How to live in a 970-square-foot home if you’re not a minimalist

How to live in a 970-square-foot home if you’re not a minimalist

Last Updated on February 3, 2019 by Kristen

It sounds like a collector’s nightmare: moving house from from a 2,000+ square foot home into a tiny five-room cottage. It was indeed daunting for Michelle and Tony Johnson, who were moving with their 4-year-old from a sprawling family home to a small beachside abode in Pacifica, California, a coastside community 10 miles south of San Francisco—and who love collecting everything from vintage vinyl to owl figurines to clothing.

But it turned out to be the perfect place for this family of three.

“Moving into this house presented a lot of space challenges,” said Michelle, who describes herself as an “all around gal,” which is pretty apt. She cares for people ranging in age from 1-99, providing services from nannying to teaching, party planning, organizing and much more. And many of these activities happen in her family’s 970-square-foot house. But somehow, everything magically fits.

“It has space for everything we need,” she said. “The hallway fit all the records. The shelves fit the owl collection perfectly.”

A detached garage provides a cozy crafting haven, and large closets in both bedrooms keep this fashionable family organized. It’s evident even to a visitor that everything comes together harmoniously. The Hygge is strong in this one.But getting there took some work. Reducing your space by nearly 75% requires some tough choices, especially when you’re losing a two-car garage and a basement workshop.

“When we moved we had four garage sales plus made tons of donations,” Michelle said.

One of the toughest things to let go of was an 11-piece vintage furniture set from the late 60s or early 70s that fit perfectly in their previous downstairs bonus room. It was the first thing the couple bought together, and featured a wood-framed couch, loveseat, chair, a coffee table, two end tables and a foot rest.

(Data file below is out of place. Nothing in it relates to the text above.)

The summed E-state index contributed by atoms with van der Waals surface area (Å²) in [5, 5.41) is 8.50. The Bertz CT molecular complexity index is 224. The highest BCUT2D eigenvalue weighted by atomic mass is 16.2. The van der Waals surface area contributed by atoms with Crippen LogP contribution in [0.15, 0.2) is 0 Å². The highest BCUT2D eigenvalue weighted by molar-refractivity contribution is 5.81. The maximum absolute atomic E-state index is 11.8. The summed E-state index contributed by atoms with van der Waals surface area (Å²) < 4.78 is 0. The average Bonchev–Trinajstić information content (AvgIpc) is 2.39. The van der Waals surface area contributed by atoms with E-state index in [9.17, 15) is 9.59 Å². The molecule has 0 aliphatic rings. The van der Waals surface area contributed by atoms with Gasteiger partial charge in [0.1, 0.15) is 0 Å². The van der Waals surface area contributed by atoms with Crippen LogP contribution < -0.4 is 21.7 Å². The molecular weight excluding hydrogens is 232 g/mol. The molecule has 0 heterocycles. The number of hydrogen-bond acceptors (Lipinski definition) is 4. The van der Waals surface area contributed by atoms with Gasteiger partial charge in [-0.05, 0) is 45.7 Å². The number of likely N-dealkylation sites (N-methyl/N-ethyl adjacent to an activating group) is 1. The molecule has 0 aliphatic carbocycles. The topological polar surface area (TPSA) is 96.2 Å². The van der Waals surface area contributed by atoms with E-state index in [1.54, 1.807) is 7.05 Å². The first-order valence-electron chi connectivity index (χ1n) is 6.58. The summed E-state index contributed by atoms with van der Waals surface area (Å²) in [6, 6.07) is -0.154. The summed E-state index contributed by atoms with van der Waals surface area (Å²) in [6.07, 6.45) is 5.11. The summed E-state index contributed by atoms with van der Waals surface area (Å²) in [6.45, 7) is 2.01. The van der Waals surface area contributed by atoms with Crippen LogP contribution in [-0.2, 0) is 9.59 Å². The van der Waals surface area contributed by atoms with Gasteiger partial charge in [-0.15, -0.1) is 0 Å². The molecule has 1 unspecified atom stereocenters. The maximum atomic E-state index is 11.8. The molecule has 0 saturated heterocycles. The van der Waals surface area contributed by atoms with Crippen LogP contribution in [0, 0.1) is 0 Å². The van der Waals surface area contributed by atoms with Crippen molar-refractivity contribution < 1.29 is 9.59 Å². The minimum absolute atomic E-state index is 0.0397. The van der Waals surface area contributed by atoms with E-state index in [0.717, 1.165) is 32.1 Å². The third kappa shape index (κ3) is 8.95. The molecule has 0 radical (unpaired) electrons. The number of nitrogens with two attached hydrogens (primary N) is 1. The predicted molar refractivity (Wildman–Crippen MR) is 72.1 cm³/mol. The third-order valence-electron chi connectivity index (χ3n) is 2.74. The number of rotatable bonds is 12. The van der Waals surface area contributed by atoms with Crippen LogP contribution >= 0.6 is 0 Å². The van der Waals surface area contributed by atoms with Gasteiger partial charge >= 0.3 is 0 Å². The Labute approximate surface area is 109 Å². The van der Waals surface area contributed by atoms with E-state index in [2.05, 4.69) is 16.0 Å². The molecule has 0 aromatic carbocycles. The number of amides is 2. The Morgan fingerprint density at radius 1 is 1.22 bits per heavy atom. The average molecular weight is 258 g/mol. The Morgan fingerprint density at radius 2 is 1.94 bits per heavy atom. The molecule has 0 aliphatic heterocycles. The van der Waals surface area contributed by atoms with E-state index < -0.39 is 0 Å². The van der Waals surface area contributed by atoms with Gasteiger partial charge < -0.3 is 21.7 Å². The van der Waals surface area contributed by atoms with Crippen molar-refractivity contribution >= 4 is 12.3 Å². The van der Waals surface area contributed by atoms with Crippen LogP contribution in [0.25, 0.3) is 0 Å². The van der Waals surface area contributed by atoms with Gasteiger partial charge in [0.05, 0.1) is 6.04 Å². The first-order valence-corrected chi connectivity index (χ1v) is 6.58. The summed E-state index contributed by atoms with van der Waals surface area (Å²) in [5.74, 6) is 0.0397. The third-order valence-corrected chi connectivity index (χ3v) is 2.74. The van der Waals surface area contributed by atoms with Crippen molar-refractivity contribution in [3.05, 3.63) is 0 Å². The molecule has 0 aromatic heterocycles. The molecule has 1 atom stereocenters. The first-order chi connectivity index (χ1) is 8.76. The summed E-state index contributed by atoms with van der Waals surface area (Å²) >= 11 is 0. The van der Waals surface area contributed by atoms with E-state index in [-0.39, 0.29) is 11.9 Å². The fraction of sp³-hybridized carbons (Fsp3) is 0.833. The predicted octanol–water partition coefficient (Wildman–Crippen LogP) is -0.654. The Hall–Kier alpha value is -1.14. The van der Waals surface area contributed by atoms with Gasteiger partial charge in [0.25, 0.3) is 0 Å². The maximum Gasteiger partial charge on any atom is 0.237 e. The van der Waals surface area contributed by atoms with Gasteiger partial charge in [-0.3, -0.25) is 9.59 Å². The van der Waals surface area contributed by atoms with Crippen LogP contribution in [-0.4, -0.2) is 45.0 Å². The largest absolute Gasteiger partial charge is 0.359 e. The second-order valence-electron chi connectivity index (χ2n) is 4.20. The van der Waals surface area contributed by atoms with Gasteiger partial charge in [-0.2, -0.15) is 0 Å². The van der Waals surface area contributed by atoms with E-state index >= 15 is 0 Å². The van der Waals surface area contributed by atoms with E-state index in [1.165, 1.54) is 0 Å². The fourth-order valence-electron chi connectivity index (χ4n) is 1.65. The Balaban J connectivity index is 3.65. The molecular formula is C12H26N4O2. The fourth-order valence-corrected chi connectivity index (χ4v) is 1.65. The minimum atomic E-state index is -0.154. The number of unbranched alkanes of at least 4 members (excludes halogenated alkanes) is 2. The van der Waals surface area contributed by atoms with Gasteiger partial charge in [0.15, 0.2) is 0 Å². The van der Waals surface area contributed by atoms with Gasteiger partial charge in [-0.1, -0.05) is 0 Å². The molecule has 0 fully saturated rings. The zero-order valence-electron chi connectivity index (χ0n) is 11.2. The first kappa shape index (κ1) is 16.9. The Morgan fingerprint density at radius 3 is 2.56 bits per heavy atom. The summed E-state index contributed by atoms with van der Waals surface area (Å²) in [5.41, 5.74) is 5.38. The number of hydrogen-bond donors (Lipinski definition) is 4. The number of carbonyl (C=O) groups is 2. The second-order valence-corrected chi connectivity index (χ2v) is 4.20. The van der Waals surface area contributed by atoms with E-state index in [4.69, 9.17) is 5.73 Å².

“They all matched,” Michelle said. “They were kept together over all those years and were in really good condition. We got it at the Salvation Army in the Mission for $300 which may not sound like a lot but at the time we bought it we wondered if we could do it. The price was a stretch.”

There was also emotional attachment to the home itself—Tony’s mother and three siblings grew up in it. Right around the time the couple was getting married, Tony’s grandmother passed away, and his grandfather moved into a nursing home. So the family offered the vacant space to the young couple to rent.

Years later, the family decided to sell. But with crazy Bay Area home prices, they were not in a position to buy such a large place, especially one with a nature preserve as a backyard located on a corner lot.

As luck would have it, Tony’s brother was simultaneously moving from his current beachside home in Pacifica.

“His mom was like, ‘Oh good, you guys can move in there!” And the puzzle pieces fell into place.

They ripped out the carpet in the living room and had the original wood floors refinished. Small as the home may be, the hallway and Elizabeth’s bedroom were add-ons that didn’t feature hardwood, so Michelle and Tony added it. They also added a bench seat in the kitchen, which they hope to update one day soon.Now that they’ve lived in the home for seven years, they’re pros at keeping everything in its place. Michelle relies on baskets to keep clutter under control. And since they’re collectors who love thrifting, the flow of items in and out is constant. Cleaning—vacuuming, dusting, and wiping down tables—is a morning ritual. The result is a home that’s tidy and where Elizabeth’s friends always feel welcome, which is totally by design. Michelle relishes not having to panic about messes if unexpected guests stop by.And we have to talk about the music hallway, which is covered floor to ceiling with album art and other music-related images from Michelle and Tony’s collections.“Tony and I both have a real love for music and bands,” Michelle said. “In high school we both fell into scenes that were heavily steered by music and going to see bands. It’s something that has always kept us connected.” One hallway favorite is a snapshot of a teenage Michelle with Robert Smith, lead singer of The Cure, whom she ran into at Disneyland. Elizabeth, who is now almost 11, requested that Dolly Parton, Elvis and The Supremes live just outside her bedroom door. The back wall is devoted to The Beatles.    “I feel like moving here was so meant to be,” Michelle said. “It’s so cozy and it’s a home that I love coming to every time we walk in the door.”  


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